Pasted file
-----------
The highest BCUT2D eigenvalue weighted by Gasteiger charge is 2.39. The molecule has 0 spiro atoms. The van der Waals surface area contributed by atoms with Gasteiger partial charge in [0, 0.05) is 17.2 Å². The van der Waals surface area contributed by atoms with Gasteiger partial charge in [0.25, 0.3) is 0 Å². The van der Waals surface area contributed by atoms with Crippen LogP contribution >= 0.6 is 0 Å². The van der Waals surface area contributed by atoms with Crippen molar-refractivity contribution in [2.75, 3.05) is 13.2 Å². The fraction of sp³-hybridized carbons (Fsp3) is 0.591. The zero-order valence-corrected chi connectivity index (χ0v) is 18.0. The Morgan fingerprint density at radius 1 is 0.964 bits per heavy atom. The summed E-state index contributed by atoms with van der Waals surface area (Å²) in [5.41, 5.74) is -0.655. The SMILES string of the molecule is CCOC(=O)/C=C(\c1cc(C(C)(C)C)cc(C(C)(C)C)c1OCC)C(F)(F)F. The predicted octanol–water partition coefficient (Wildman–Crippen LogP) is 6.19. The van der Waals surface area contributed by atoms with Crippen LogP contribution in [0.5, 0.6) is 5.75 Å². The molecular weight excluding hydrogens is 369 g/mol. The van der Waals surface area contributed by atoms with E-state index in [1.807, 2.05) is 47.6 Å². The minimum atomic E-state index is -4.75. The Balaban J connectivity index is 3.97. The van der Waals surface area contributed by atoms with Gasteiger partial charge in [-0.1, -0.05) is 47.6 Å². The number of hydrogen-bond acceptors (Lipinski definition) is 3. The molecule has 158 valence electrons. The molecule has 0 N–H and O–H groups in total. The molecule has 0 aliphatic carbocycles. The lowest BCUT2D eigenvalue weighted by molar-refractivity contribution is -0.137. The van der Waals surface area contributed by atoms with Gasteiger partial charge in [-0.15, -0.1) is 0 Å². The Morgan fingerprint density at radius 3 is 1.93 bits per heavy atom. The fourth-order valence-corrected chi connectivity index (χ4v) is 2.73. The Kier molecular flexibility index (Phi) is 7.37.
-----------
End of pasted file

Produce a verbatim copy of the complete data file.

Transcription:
The highest BCUT2D eigenvalue weighted by Gasteiger charge is 2.39. The molecule has 0 spiro atoms. The van der Waals surface area contributed by atoms with Gasteiger partial charge in [0, 0.05) is 17.2 Å². The van der Waals surface area contributed by atoms with Gasteiger partial charge in [0.25, 0.3) is 0 Å². The van der Waals surface area contributed by atoms with Crippen LogP contribution >= 0.6 is 0 Å². The van der Waals surface area contributed by atoms with Crippen molar-refractivity contribution in [2.75, 3.05) is 13.2 Å². The fraction of sp³-hybridized carbons (Fsp3) is 0.591. The zero-order valence-corrected chi connectivity index (χ0v) is 18.0. The Morgan fingerprint density at radius 1 is 0.964 bits per heavy atom. The summed E-state index contributed by atoms with van der Waals surface area (Å²) in [5.41, 5.74) is -0.655. The SMILES string of the molecule is CCOC(=O)/C=C(\c1cc(C(C)(C)C)cc(C(C)(C)C)c1OCC)C(F)(F)F. The predicted octanol–water partition coefficient (Wildman–Crippen LogP) is 6.19. The van der Waals surface area contributed by atoms with Crippen LogP contribution in [0.5, 0.6) is 5.75 Å². The molecular weight excluding hydrogens is 369 g/mol. The van der Waals surface area contributed by atoms with E-state index in [1.807, 2.05) is 47.6 Å². The minimum atomic E-state index is -4.75. The Balaban J connectivity index is 3.97. The van der Waals surface area contributed by atoms with Gasteiger partial charge in [-0.1, -0.05) is 47.6 Å². The number of hydrogen-bond acceptors (Lipinski definition) is 3. The molecule has 158 valence electrons. The molecule has 0 N–H and O–H groups in total. The molecule has 0 aliphatic carbocycles. The lowest BCUT2D eigenvalue weighted by molar-refractivity contribution is -0.137. The van der Waals surface area contributed by atoms with Gasteiger partial charge in [-0.15, -0.1) is 0 Å². The Morgan fingerprint density at radius 3 is 1.93 bits per heavy atom. The fourth-order valence-corrected chi connectivity index (χ4v) is 2.73. The Kier molecular flexibility index (Phi) is 7.37.